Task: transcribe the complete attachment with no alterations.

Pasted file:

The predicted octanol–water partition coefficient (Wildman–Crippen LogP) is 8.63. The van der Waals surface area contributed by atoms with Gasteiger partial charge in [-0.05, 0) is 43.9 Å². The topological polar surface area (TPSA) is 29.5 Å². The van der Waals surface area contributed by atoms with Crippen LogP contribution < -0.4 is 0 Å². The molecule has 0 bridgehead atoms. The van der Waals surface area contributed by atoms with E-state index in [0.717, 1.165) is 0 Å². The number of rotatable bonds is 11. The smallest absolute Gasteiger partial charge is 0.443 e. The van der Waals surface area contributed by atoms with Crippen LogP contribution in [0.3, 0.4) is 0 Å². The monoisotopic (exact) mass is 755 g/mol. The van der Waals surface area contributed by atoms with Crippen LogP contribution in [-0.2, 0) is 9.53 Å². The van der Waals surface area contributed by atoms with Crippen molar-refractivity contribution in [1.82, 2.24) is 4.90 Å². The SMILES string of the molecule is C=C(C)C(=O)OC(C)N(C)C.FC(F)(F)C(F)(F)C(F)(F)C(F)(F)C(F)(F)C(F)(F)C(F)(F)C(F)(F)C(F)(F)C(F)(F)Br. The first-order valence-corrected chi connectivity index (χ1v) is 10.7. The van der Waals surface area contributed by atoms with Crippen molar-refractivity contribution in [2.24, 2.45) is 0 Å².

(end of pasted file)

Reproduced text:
The predicted octanol–water partition coefficient (Wildman–Crippen LogP) is 8.63. The van der Waals surface area contributed by atoms with Gasteiger partial charge in [-0.05, 0) is 43.9 Å². The topological polar surface area (TPSA) is 29.5 Å². The van der Waals surface area contributed by atoms with Crippen LogP contribution < -0.4 is 0 Å². The molecule has 0 bridgehead atoms. The van der Waals surface area contributed by atoms with E-state index in [0.717, 1.165) is 0 Å². The number of rotatable bonds is 11. The smallest absolute Gasteiger partial charge is 0.443 e. The van der Waals surface area contributed by atoms with Crippen LogP contribution in [0.3, 0.4) is 0 Å². The monoisotopic (exact) mass is 755 g/mol. The van der Waals surface area contributed by atoms with Crippen LogP contribution in [-0.2, 0) is 9.53 Å². The van der Waals surface area contributed by atoms with Crippen molar-refractivity contribution in [1.82, 2.24) is 4.90 Å². The SMILES string of the molecule is C=C(C)C(=O)OC(C)N(C)C.FC(F)(F)C(F)(F)C(F)(F)C(F)(F)C(F)(F)C(F)(F)C(F)(F)C(F)(F)C(F)(F)C(F)(F)Br. The first-order valence-corrected chi connectivity index (χ1v) is 10.7. The van der Waals surface area contributed by atoms with Crippen molar-refractivity contribution in [2.24, 2.45) is 0 Å².